With Theatre It Is Almost Always A Bunch Of People Who Come Together Purely For The Love Of It: Darshana Rajendran

The actor talks about how she shifted from academics to theatre before finding a place for herself in cinema
With Theatre It Is Almost Always A Bunch Of People Who Come Together Purely For The Love Of It: Darshana Rajendran

With her nuanced performance and unceasing elegance in Virus, Darshana Rajendran has cemented her presence in the business. In a candid chat, the singer/theatre performer/storyteller opens up about her experience working among the star-cast of Virus, her one true calling and a peak into where we can see her next.

Let's begin with Virus and its brilliant team. Did you even, at once, feel intimidated?

Not at all. One of the best things about a team like that is that they create an extremely comfortable and respectful environment. Also, when you work with such a brilliant team, it feels like half your job is already done. You just need to take what is given to you and use it well…things just flow. I wasn't intimidated, I think I was mostly just excited about getting to work with all of them, that too all at once.

In a recent interview, Parvathy Thirovuthu desired an interest in casting you as a lead in her directorial venture. How does that make you feel?

(Laughs) I only a saw a small clipping of the interview but I think she was only answering a hypothetical question about who she would like to work with IF she were to direct a film. A day after that, there were write ups about Parvathy's new film and about me playing the lead. We fast forwarded a bit too much I think. I hope the film happens sometime though, I would love to work with her. She is someone I really respect as an artist. She is also a good friend who makes it a point to watch my work and tell me what she thought. It is always a great feeling to be acknowledged by people you like and respect.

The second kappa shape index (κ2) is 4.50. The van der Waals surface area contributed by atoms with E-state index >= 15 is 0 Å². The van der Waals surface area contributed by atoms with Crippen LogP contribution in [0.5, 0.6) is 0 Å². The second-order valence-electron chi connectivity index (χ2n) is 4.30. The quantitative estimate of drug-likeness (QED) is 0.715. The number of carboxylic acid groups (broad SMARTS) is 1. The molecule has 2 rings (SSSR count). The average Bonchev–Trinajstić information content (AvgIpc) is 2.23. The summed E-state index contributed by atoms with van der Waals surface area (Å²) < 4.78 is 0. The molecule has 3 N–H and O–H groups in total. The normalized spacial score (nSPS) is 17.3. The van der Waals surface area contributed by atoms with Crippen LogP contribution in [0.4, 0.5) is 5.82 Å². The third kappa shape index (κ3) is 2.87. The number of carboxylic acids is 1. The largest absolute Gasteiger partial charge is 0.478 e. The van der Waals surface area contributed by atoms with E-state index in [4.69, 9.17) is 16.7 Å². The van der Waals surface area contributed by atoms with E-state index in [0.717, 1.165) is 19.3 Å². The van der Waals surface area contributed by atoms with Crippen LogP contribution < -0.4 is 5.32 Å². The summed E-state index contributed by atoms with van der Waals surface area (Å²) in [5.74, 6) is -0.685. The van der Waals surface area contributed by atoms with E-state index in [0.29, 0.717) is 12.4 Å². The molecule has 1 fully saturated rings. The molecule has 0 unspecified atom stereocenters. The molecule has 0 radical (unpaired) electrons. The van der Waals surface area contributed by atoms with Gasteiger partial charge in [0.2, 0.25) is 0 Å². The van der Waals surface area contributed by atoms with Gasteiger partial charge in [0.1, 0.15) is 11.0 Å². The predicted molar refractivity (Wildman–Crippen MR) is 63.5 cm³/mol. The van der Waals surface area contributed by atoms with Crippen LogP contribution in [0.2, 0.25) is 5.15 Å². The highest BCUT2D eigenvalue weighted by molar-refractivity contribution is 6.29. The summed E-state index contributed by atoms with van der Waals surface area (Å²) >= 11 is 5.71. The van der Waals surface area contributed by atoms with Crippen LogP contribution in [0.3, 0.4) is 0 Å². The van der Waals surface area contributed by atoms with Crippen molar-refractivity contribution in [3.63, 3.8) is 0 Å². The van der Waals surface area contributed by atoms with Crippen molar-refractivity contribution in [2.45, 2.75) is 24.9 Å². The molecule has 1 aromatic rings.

Having worked in two films in the Tamil Film Industry—Irumbu Thirai and Kavan, tell us one striking difference you see between the two industries.

I have not really seen it as this industry or that, but I'm more comfortable in the Malayalam industry purely because I speak the language. I have really enjoyed the Tamil films I have done as well, but I spent most of my time getting comfortable with my lines. I've had it easier in Tamil films when it comes to things like payment. There seems to be more order in such aspects. But that could just be a very personal experience. In terms of content as well, I think both industries are in very different spaces right now and it is exciting that I get to explore both.

Did you always have a calling for theatre or was it a result of an experience you did not see coming?

I did not see it coming at all. I come from a culturally active family, my parents encouraged us to explore the arts as kids, so I have been on stage a lot. But theatre happened merely by chance. And I am so grateful that it did. I come from an academic background, I studied math in Lady Shri Ram College, Delhi and Financial Economics in City University, London before I moved to Chennai to work at IFMR. I was new to Chennai and a friend of mine dragged me along for a pantomime audition, because I could sing and because he thought I would get to meet more people and feel more at home in the new city. I remember feeling something I have never felt before when I first got on stage and after my first stage bow. I knew I wanted more of it. I found myself doing as many plays as I could along with my job. And slowly but surely I quit my job in the hope of spending more time doing what I loved so much.